Don’t underestimate these less popular keywords. Long tail keywords with lower search volume often convert better, because searchers are more specific and intentional in their searches. For example, a person searching for "shoes" is probably just browsing. On the other hand, someone searching for "best price red womens size 7 running shoe" practically has their wallet out!
Great Top 10 keyword research tools list. Thank you for posting Robbie! I really appreciated the feedback from the experts. There are a definitely a few tools here worthy of taking note of. I have also been using DYNO Mapper (http://www.dynomapper.com) as a keyword research tool. DYNO Mapper is a visual sitemap generator that delivers keywords on all pages of any site. The user simply inputs any existing URL into the system and it will scan thousands of pages.
You can also indicate which pages don't need to be crawled or are not important. You call the Googlebot to crawl and index your site from inside the Google Search Console. However, do note that although Google "looks" at your sitemap - Google is more interested in doing a raw crawl of your site - jumping from one link to another to spider all the pages in its database. By doing that, it also forms a link map of your site into its own index - which tell it which pages on your site are the most important pages (they are the ones that have the most links - the most prominent links).
I know there are other tools that have nice features as well and I have tried some of them, but I always come back to Jaaxy, why? because it is very accurate with the data it provides and is easy to use once you get into it. From SEO to finding available affiliate programs for products to checking my ranks in SERPS It has it all in one package. I love it.
Note! Google often shows search results for general meanings, rather than specific words and phrases. When you search for a phrase in Google, you’ll see the keyword bolded in the search results. Look closely and you may find words you didn’t search for bolded in those same search results. For example, a search for “HVAC repair” returns search listings with phrases such as “heating” and “air conditioning.”
First of all Thank you !! for sharing our post on social media, that really helps get the word out to folks who may need to know about how awesome Jaaxy is. As far as the comparison, well they are both good tools, I will say that the Keyword tool inside WA portal in accurate and has very good useful information, I use it as well. It is however not a complete suite of tools like Jaaxy is, with the Rank Checker for 3 Major search engines, and the search analysis features and the “alphabet soup” search which is amazing as far as relevancy for any niche.. I have found Jaaxy to be extremely accurate in the data provided and as you can see, my ranks are showing as much and this website is still fairly young. I have now sent 4 consecutive posts to page 1 or 2 within minutes after posting, simply by using the data Jaaxy provides and following what we have been taught on how to use the data.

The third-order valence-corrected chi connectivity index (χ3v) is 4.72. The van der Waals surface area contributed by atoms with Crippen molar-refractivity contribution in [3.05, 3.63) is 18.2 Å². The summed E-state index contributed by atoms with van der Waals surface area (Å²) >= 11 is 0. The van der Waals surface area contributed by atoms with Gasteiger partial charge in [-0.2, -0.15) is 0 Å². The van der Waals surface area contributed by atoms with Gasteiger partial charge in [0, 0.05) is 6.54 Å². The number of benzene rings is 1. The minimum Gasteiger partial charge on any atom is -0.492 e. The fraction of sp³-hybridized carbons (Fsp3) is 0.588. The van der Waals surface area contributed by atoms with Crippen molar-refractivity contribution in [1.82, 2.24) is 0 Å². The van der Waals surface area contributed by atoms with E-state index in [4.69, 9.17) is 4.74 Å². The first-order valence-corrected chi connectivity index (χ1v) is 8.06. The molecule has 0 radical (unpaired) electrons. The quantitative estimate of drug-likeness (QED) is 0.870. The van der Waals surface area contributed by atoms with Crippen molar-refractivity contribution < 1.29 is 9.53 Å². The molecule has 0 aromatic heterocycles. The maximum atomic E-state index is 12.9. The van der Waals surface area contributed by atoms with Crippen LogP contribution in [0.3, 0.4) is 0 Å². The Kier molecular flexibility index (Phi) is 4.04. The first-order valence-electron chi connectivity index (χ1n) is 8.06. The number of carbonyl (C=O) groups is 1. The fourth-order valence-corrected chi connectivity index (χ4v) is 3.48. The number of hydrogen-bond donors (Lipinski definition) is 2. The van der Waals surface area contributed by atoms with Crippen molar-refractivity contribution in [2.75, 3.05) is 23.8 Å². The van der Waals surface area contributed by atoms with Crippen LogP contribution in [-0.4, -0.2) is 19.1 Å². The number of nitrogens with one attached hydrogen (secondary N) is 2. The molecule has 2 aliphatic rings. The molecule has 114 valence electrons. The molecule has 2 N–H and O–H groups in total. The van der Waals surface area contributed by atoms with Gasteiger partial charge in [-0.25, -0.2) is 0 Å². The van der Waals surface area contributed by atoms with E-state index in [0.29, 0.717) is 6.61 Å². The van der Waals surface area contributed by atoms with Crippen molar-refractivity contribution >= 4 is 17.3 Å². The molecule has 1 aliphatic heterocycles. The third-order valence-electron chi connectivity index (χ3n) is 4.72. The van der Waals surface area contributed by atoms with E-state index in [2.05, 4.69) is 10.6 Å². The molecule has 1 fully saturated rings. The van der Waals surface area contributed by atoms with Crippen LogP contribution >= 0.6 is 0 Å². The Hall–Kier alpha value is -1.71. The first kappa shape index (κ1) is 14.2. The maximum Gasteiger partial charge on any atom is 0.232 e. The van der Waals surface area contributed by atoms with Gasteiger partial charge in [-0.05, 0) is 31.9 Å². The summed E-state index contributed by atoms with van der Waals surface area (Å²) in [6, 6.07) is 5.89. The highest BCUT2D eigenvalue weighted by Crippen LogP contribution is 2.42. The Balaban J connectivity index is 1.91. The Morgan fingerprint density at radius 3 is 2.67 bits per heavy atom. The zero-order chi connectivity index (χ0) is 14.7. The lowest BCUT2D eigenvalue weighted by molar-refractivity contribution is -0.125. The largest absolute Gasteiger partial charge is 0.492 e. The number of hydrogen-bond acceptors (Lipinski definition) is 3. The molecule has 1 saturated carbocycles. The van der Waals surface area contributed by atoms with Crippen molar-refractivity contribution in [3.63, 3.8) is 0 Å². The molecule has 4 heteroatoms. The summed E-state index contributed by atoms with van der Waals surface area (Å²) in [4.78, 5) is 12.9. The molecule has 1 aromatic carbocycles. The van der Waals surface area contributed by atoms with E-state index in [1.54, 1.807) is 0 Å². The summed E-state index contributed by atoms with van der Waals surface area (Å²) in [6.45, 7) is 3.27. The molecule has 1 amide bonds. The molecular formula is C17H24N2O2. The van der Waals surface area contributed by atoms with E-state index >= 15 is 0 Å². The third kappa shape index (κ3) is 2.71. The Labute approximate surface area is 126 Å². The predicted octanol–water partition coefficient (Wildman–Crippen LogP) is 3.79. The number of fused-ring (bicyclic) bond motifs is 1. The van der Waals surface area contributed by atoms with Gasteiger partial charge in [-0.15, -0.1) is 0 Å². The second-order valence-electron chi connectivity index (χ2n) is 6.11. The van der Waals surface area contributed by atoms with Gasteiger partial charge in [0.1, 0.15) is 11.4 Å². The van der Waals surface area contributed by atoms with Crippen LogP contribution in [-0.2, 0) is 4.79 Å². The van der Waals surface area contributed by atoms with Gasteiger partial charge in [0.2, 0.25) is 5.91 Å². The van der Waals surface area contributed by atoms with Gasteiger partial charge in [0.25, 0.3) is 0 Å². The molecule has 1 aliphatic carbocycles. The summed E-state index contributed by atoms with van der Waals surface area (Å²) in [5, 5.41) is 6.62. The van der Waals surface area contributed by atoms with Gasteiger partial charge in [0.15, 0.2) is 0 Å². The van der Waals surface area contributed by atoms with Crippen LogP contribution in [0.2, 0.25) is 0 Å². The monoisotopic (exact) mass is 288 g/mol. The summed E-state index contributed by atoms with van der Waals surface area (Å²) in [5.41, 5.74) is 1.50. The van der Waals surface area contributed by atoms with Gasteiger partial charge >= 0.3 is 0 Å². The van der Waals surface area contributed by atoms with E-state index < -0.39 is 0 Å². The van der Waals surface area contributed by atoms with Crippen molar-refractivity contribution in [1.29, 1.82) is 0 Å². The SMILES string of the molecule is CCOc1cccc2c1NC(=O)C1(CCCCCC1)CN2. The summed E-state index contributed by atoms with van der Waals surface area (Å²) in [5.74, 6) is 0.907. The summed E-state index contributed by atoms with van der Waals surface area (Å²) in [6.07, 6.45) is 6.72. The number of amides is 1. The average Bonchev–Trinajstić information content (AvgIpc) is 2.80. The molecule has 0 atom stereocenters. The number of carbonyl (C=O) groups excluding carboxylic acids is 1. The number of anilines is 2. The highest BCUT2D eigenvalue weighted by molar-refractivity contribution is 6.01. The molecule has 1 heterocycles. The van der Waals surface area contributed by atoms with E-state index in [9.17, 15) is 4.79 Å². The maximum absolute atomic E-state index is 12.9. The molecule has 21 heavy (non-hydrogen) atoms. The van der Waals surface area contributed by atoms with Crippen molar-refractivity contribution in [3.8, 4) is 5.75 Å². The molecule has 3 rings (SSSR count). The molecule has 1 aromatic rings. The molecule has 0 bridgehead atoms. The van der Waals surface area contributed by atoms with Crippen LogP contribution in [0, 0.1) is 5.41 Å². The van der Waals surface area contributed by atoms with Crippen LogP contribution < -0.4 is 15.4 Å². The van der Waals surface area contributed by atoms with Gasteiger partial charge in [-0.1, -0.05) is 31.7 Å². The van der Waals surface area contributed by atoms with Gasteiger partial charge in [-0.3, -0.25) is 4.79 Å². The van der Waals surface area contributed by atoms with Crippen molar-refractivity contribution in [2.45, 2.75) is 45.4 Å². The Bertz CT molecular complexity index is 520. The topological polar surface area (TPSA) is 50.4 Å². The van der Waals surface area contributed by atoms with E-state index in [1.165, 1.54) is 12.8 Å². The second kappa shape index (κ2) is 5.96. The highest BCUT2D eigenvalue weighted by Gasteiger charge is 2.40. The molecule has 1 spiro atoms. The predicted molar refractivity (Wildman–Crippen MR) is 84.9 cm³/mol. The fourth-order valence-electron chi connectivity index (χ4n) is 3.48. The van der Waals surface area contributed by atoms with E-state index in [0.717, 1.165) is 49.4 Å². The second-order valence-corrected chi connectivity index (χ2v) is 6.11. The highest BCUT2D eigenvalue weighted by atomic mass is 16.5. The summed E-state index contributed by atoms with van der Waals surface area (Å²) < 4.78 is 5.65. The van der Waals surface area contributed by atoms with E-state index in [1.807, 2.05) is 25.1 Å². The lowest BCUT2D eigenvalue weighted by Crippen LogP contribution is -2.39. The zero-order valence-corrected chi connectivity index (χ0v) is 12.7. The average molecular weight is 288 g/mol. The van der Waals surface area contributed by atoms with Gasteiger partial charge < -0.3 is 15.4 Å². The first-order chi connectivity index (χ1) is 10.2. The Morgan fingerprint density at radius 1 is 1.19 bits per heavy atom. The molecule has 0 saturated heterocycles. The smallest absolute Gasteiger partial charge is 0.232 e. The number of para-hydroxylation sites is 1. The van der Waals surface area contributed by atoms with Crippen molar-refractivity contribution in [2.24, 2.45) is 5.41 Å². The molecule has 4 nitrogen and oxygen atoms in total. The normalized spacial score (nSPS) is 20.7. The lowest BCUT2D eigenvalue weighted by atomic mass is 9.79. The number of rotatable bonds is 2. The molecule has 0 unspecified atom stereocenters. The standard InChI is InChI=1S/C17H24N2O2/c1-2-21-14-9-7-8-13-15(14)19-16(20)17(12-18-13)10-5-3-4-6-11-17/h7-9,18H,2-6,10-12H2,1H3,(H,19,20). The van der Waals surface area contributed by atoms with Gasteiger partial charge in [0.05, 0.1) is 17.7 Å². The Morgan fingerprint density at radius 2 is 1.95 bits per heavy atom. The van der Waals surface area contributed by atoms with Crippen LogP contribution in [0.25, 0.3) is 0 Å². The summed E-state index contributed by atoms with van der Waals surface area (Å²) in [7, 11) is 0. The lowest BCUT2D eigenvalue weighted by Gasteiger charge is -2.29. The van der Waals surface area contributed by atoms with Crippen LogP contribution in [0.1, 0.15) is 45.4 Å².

Some of the keyword research tips we’ll cover might not look like they’ll do much for your organic SEO. But just because your audience isn’t Googling the topic doesn’t mean they won’t find it useful. Organic search metrics aren’t everything. Traffic is traffic. So some of these techniques are aimed at helping you research for content that will invite shares or be perfect for running ads to.
I like to start with Google first, because Google looks at more of the words within our blog post and tends to keep content evergreen longer. This method is so simple and I learned it from Lena over at WhatMommyDoes.com. Simply go to Google and start typing in a couple words related to your blog post. It will give you suggestions of what people are searching for – hello, keywords!
If a member of your target audience who is looking for your topic landed on these same search results, what would they do? Would they immediately try again and search for something else? In other words, are the high ranking pages relevant to you, your brand and your content? If not, you’re in the wrong neighborhood. Go back and consider different phrases.
I just have the free version right now so I don't know all that the pro one can do. But even the free version has A LOT of tools you can use, I haven't even figured them all out yet. But one that I have used is their Content Optimizer. You can take a new or existing content piece of yours, and compare it to one of your competitor's pieces on a similar topic, and see where you might be lacking based on the keywords that are used in each piece.
The highest number is the one that would give you the most potential return. If you have a big-time domain and can rank pretty easily on competitive keywords, start at the top. If you’re a newer, smaller site and can’t really play with the big guns yet, it might make more sense to start in the middle of the sorted keyword research list – these aren’t the “monster” keywords in your niche, but they’re also less competitive, and therefore easier to rank on.
Moz Keyword Explorer - Input a keyword in Keyword Explorer and get information like monthly search volume and SERP features (like local packs or featured snippets) that are ranking for that term. The tool extracts accurate search volume data by using live clickstream data. To learn more about how we're producing our keyword data, check out Announcing Keyword Explorer.
Of all the tools listed in this article, Moz Link explorer is an old one & quite popular. If you want to compare backlinks between two or more domains, Open Site Explorer is worth trying. This tool works best when you have a paid account of SEOMOZ though a free version of this tool is good enough to get you started checking the backlinks of your site and the sites of your competitors.